Our bones tend to remain strong through early adulthood. As we age, however, our bones tend to become thinner. And when a woman enters menopause, she loses additional bone. Men and women alike, however, can get osteoporosis, a disease characterized by breaking bones. It happens when you make too little bone, lose too much bone, or both.
According to the National Osteoporosis Foundation, approximately 54 million Americans have osteoporosis. About 50 percent of women and 25 percent of men ages 50 and older will break a bone due to osteoporosis.
Good news you can control. The foods that you eat -- as well as other lifestyle habits -- can affect your bones. To build strong bones, several key nutrients play a pivotal role, including calcium and vitamin D. Calcium supports the structure of your bones while vitamin D improves calcium absorption. Other key nutrients to build strong bones include vitamin K, magnesium, and potassium.
To boost bone health, include these five foods in your diet.
When we think about calcium, we tend to think milk, and for good reason. An 8-ounce glass of fat-free milk contains under 100 calories and around 300 mg of calcium, and 30 percent of the calcium recommendation for a 50-year-old. If you are not a milk drinker, try blending it with your favorite fruit and making a smoothie. Choose a brand that is fortified with vitamin D to get additional bone-health benefits.
Eating a serving of yogurt each day is a great ways to get your daily intake of calcium. Yogurt is portable, tasty, and packed with nutrients. Yogurt also contains probiotics, shown to promote gut health. Yogurt makes for a great breakfast option and also an easy snack. While Greek yogurt contains less calcium than regular yogurt, I tend to prefer it due its higher protein content helping to promote satiety, a feeling of fullness. Even if you are lactose intolerant and have a hard time digesting milk, you can probably eat yogurt without a problem.
While most of us know that dairy products are good for our bones, we rarely think of fruits and vegetables as being linked to bone health. Eating a diet high in fruits and vegetables is healthy for a multitude of reasons, one being that it contributes to stronger bones. Produce contributes antioxidants and polyphenols, in addition to vitamin K, magnesium and potassium, shown to promote skeletal health.
Greens such as turnip greens, bok choy, and kale are also rich in calcium. Turnip greens are one of my favorites: one cup cooked contains nearly 200 mg calcium, and 20 percent of the calcium recommendation for a 50-year-old. These greens are also chock full of other nutrients including vitamin K, beta-carotene, vitamin C, folate, potassium, iron, and fiber. Sautee them with a little olive oil, add them to a salad or smoothie, or add chopped turnip greens to veggie casseroles.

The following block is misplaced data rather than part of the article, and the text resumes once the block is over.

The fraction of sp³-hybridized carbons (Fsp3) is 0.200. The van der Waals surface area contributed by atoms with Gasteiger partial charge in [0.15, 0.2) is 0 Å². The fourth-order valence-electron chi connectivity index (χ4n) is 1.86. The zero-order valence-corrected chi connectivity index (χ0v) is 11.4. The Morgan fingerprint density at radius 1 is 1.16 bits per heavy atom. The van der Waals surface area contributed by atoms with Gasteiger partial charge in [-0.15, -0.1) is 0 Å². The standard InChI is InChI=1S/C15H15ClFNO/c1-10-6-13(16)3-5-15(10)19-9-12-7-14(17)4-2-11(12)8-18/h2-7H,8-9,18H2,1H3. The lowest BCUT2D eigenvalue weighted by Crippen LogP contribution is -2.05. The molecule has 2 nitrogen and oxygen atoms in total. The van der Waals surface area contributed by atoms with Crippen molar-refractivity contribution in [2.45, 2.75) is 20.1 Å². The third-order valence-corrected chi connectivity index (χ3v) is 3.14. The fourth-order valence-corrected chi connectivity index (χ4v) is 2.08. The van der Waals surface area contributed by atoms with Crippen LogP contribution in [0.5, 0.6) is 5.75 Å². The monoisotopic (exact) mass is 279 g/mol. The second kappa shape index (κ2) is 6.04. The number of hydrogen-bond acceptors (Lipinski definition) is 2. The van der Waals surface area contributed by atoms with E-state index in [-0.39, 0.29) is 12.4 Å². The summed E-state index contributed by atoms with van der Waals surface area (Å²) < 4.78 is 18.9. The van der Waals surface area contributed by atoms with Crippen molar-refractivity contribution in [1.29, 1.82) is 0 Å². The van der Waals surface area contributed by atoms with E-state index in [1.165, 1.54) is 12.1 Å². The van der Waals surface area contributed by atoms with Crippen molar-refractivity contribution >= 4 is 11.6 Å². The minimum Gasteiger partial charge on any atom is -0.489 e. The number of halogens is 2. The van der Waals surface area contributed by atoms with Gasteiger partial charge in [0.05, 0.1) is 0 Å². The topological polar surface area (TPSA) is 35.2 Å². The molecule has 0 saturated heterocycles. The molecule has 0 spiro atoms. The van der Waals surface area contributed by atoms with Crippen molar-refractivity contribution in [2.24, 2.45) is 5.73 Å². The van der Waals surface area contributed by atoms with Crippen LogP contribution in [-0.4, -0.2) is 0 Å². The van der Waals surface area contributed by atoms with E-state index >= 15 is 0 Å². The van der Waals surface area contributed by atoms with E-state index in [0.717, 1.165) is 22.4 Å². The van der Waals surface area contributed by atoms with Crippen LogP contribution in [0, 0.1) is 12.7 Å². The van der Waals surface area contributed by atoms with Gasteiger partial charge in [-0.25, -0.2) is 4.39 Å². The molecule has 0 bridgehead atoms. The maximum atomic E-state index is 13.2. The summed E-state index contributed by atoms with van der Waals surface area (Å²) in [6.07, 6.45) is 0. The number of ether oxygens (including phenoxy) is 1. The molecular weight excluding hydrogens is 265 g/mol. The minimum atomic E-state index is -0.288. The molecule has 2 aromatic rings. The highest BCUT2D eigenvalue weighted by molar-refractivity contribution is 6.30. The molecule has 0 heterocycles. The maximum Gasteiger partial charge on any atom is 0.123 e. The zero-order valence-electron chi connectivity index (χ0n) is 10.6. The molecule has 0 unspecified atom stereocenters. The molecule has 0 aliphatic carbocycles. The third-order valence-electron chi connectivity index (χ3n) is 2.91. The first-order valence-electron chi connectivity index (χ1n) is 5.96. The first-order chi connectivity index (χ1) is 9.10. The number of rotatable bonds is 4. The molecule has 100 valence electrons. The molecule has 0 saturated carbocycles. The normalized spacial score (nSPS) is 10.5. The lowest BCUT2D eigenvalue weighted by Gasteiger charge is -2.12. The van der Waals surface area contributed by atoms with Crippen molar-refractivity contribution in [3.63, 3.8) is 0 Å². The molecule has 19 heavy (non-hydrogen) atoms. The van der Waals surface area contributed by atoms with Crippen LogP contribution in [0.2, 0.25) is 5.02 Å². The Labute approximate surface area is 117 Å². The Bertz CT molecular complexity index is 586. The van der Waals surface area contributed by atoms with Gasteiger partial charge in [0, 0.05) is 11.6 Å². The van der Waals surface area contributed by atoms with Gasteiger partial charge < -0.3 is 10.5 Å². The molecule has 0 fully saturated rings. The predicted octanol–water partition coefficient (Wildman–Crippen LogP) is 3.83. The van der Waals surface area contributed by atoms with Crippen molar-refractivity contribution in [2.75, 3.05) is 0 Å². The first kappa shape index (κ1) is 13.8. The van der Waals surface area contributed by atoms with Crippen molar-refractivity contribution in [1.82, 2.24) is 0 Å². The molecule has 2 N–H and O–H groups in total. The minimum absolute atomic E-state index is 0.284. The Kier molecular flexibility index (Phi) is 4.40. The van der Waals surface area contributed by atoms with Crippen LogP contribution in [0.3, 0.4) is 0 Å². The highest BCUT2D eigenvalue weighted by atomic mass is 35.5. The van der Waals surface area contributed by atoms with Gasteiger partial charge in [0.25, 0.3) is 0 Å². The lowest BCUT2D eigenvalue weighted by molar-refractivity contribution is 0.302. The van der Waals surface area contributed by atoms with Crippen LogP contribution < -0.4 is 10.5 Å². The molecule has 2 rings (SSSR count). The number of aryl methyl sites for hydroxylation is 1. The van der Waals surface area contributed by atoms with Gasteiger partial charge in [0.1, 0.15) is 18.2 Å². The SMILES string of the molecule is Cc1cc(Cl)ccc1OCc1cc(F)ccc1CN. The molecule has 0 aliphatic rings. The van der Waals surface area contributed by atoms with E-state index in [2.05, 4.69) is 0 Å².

Got prunes? Move over milk. Prunes, also known as dried plums, may help strengthen bones, prevent bone loss, and perhaps even reverse bone loss due to osteoporosis. In fact, research found that eating just 5-6 medium prunes per day may do the trick. Prunes also contain plenty of fiber (helping our digestive help), vitamin C, and are alkalizing to the body, which may help to protect our bones.
While we know that fatty fish, including salmon and sardines, are good for our heart (thanks to its heart-healthy omega-3 fatty acids), believe it or not, fatty fish have also been linked to skeletal health. In addition to being an excellent source of protein and omega-3s which help support skeletal health, salmon is rich in vitamin D which improves calcium absorption and bone health. A 4-ounce serving of cooked salmon contains around 600 international units (IU) of vitamin D, the recommended intake for adults under 70 years old. While we can get vitamin D from sunlight, nearly half of Americans are deficient in this vitamin, and few foods are naturally rich in this bone-protecting nutrient.
Still think your diet is low in calcium and vitamin D? Try taking a supplement. While I recommend that you get your nutrients from foods, if your diet is low in calcium or vitamin D, a supplement may help fill the gap.
While you can take calcium in pill form (citrate or carbonate are preferred), if you are the type to forget to take it, try ending your lunch or dinner with an Adora, a yummy chocolate supplement. Each wafer provides 500 mg calcium and 500 IU of vitamin D. Be sure to stop at just one. Additional calcium will not provide any added benefits for bone health. In fact, too much calcium can lead to kidney stones and other problems. So proceed with caution, and as I like to say, practice moderation.